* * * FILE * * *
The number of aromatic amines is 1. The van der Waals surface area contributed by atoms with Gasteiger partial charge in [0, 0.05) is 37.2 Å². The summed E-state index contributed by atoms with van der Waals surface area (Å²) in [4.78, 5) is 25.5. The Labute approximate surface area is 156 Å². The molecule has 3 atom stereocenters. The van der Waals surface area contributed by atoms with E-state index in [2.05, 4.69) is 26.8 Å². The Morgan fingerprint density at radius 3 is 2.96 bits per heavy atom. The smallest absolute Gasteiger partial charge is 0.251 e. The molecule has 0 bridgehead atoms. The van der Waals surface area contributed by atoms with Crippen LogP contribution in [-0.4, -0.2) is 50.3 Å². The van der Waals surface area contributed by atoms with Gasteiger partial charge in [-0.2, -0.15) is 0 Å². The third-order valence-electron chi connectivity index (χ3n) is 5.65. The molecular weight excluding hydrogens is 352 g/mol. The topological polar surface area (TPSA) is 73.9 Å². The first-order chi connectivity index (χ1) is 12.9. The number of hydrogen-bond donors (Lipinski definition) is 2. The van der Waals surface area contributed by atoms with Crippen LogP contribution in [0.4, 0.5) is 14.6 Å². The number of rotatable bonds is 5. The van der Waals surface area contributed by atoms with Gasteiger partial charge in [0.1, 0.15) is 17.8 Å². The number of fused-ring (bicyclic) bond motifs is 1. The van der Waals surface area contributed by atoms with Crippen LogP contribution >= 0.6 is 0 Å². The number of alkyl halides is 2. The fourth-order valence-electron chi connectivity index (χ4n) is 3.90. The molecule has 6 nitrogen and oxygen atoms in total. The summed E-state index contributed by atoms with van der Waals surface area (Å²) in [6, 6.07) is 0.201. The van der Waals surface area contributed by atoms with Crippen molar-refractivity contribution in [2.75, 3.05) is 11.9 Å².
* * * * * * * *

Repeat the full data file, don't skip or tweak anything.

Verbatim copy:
The number of aromatic amines is 1. The van der Waals surface area contributed by atoms with Gasteiger partial charge in [0, 0.05) is 37.2 Å². The summed E-state index contributed by atoms with van der Waals surface area (Å²) in [4.78, 5) is 25.5. The Labute approximate surface area is 156 Å². The molecule has 3 atom stereocenters. The van der Waals surface area contributed by atoms with E-state index in [2.05, 4.69) is 26.8 Å². The Morgan fingerprint density at radius 3 is 2.96 bits per heavy atom. The smallest absolute Gasteiger partial charge is 0.251 e. The molecule has 0 bridgehead atoms. The van der Waals surface area contributed by atoms with Crippen LogP contribution in [-0.4, -0.2) is 50.3 Å². The van der Waals surface area contributed by atoms with Gasteiger partial charge in [-0.2, -0.15) is 0 Å². The third-order valence-electron chi connectivity index (χ3n) is 5.65. The molecular weight excluding hydrogens is 352 g/mol. The topological polar surface area (TPSA) is 73.9 Å². The first-order chi connectivity index (χ1) is 12.9. The number of hydrogen-bond donors (Lipinski definition) is 2. The van der Waals surface area contributed by atoms with Crippen LogP contribution in [0.4, 0.5) is 14.6 Å². The number of rotatable bonds is 5. The van der Waals surface area contributed by atoms with Gasteiger partial charge in [0.1, 0.15) is 17.8 Å². The number of fused-ring (bicyclic) bond motifs is 1. The van der Waals surface area contributed by atoms with Crippen LogP contribution >= 0.6 is 0 Å². The number of alkyl halides is 2. The fourth-order valence-electron chi connectivity index (χ4n) is 3.90. The molecule has 6 nitrogen and oxygen atoms in total. The summed E-state index contributed by atoms with van der Waals surface area (Å²) in [6, 6.07) is 0.201. The van der Waals surface area contributed by atoms with Crippen molar-refractivity contribution in [2.75, 3.05) is 11.9 Å².